76
b - a
a + b
Figure 3.15 Cross sections of the Workspace generated by
the planar R-R dyad: (a) a>b; (b) a = b and
(c) a < b (infinitesimal platform)

(a)
Z
(b)
Figure 3
16 Workspace with the common form of torus
(a > b); Along the Z axis: (a) d > 2b and (b)
0 < d < 2b (infinitesimal platform)

Figure 3.17 Workspace with the common form of torus
(a = b) ; Along the Z axis*, (a) d > 2b and (b)
0 < d < 2b (infinitesimal platform)

79
Figure 3.18
Workspace with the common form of torus
(a < b); Along the Z axis: (a) d > 2b and (b)
0 < d < 2b (infinitesimal platform)

80
However, this is true only when the translation along the Z
axis, d, is greater than or equal to 2b. Otherwise, there
are additional voids that can be found as shaded areas
shown in Fig. 3.16(b). When the translation along the Z
axis is less than 2b, there is a void inside the workspace,
shown with a lentil-shaped cross section in Fig. 3.16(b).
When a = b as shown in Fig. 3.6(b), there is no hole as the
translation along the Z axis is in effect and d > 2b. The
workspace is the volume of the cylinder with radius of
(a + b), height d, plus the volume of this kind of half
torus at each end, as shown in Fig. 3.17(a). If the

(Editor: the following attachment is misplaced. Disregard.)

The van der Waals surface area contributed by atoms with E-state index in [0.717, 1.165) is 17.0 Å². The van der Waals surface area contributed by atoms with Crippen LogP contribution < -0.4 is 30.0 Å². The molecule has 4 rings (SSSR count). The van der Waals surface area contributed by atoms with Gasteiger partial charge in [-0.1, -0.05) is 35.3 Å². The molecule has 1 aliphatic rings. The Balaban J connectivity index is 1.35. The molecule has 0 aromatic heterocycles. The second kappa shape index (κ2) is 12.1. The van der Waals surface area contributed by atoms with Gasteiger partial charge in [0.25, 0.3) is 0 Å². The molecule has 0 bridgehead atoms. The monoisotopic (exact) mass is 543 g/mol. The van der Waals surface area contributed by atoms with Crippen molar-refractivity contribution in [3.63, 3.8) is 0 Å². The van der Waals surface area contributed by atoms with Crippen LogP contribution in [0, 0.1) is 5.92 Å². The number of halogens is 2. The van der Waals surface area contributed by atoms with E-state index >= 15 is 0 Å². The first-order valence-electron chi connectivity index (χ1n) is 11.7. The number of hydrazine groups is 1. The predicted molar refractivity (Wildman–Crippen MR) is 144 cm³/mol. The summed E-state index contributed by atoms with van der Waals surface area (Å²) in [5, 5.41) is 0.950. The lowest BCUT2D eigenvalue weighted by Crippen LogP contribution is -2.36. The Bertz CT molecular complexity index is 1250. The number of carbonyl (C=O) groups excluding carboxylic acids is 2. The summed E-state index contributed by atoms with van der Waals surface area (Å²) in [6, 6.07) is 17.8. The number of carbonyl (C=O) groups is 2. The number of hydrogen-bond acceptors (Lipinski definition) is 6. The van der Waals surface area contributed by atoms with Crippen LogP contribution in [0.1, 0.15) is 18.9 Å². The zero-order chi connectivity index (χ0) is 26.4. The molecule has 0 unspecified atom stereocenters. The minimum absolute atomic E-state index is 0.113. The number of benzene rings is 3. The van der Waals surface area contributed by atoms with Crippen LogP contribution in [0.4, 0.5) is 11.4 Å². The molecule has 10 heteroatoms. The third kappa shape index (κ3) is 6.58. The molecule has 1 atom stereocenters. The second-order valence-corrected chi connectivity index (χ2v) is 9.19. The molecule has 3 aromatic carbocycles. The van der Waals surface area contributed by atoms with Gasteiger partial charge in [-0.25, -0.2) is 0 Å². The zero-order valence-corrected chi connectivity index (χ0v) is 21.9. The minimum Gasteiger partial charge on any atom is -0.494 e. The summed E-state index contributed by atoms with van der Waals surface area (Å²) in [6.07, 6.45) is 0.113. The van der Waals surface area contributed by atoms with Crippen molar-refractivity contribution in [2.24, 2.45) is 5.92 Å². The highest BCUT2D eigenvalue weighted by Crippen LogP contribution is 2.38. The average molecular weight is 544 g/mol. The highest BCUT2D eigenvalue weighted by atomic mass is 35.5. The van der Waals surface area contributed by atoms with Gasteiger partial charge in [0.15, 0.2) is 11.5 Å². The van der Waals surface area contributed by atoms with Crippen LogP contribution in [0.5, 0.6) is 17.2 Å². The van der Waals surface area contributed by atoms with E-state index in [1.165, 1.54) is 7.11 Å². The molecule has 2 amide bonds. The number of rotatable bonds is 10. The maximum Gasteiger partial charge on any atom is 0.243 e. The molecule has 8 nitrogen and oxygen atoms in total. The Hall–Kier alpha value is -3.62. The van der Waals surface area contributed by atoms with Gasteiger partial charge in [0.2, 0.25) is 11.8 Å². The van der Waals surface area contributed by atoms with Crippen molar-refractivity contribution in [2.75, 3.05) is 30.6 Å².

translation along the Z axis is less than 2b, voids can be
found even if the torus has no hole at all. The lentil¬
shaped cross sections of the void can be shown as shaded
areas in Fig. 3.17(b). Finally, when the torus intersect
itself as shown in Fig. 3.6(c), there is a void inside in
this torus. As the translation d along the Z axis is in
effect and is greater than or equal to 2b, we obtain the
workspace as the volume of the cylinder with radius of (a +
b) and height d, plus the volume of this kind of half torus
at each end as shown in Fig. 3.18(a). Similarly, voids can
be found if the translation along the Z axis is less than
2b, which is shown in Fig. 3.18(b).
3.3.2 Boundaries of the subworkspace and root regions
in the subworkspace (infinitesimal platform)
In order to calculate the volume of the subworkspace,